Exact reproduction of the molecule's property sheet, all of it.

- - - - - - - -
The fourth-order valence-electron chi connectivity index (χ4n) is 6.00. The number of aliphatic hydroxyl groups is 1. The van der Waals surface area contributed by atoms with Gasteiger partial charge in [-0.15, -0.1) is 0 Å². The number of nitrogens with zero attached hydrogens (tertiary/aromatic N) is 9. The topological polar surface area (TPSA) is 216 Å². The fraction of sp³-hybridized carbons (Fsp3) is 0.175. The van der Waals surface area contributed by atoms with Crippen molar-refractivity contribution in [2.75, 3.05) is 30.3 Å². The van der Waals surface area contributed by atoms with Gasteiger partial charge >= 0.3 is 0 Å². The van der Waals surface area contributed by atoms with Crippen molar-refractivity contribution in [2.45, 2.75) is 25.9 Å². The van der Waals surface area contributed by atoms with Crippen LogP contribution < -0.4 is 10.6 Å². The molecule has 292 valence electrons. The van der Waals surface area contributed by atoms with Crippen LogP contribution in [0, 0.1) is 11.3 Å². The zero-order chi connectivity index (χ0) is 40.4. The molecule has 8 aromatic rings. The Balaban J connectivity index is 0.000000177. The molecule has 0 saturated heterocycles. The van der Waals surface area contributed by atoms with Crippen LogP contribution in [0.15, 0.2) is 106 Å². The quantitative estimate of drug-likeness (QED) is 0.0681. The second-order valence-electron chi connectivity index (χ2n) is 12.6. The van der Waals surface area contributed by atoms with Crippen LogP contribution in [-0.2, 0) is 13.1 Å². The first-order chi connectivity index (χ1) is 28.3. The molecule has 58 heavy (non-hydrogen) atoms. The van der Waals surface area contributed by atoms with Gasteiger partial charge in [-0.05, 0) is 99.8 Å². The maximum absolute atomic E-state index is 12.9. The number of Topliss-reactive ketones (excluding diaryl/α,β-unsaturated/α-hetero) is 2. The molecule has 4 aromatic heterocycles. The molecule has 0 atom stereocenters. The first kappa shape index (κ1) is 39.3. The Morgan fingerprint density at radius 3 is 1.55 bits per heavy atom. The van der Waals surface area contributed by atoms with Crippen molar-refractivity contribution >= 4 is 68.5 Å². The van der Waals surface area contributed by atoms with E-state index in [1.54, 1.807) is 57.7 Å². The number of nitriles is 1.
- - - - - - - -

The fourth-order valence-electron chi connectivity index (χ4n) is 6.00. The number of aliphatic hydroxyl groups is 1. The van der Waals surface area contributed by atoms with Gasteiger partial charge in [-0.15, -0.1) is 0 Å². The number of nitrogens with zero attached hydrogens (tertiary/aromatic N) is 9. The topological polar surface area (TPSA) is 216 Å². The fraction of sp³-hybridized carbons (Fsp3) is 0.175. The van der Waals surface area contributed by atoms with Crippen molar-refractivity contribution in [2.75, 3.05) is 30.3 Å². The van der Waals surface area contributed by atoms with Gasteiger partial charge >= 0.3 is 0 Å². The van der Waals surface area contributed by atoms with Crippen molar-refractivity contribution in [2.45, 2.75) is 25.9 Å². The van der Waals surface area contributed by atoms with Crippen LogP contribution < -0.4 is 10.6 Å². The molecule has 292 valence electrons. The van der Waals surface area contributed by atoms with Crippen LogP contribution in [0, 0.1) is 11.3 Å². The zero-order chi connectivity index (χ0) is 40.4. The molecule has 8 aromatic rings. The Balaban J connectivity index is 0.000000177. The molecule has 0 saturated heterocycles. The van der Waals surface area contributed by atoms with Crippen LogP contribution in [0.15, 0.2) is 106 Å². The quantitative estimate of drug-likeness (QED) is 0.0681. The second-order valence-electron chi connectivity index (χ2n) is 12.6. The van der Waals surface area contributed by atoms with Crippen LogP contribution in [-0.2, 0) is 13.1 Å². The first-order chi connectivity index (χ1) is 28.3. The molecule has 58 heavy (non-hydrogen) atoms. The van der Waals surface area contributed by atoms with Gasteiger partial charge in [-0.05, 0) is 99.8 Å². The maximum absolute atomic E-state index is 12.9. The number of Topliss-reactive ketones (excluding diaryl/α,β-unsaturated/α-hetero) is 2. The molecule has 4 aromatic heterocycles. The molecule has 0 atom stereocenters. The first kappa shape index (κ1) is 39.3. The Morgan fingerprint density at radius 3 is 1.55 bits per heavy atom. The van der Waals surface area contributed by atoms with Crippen molar-refractivity contribution >= 4 is 68.5 Å². The van der Waals surface area contributed by atoms with E-state index in [1.54, 1.807) is 57.7 Å². The number of nitriles is 1.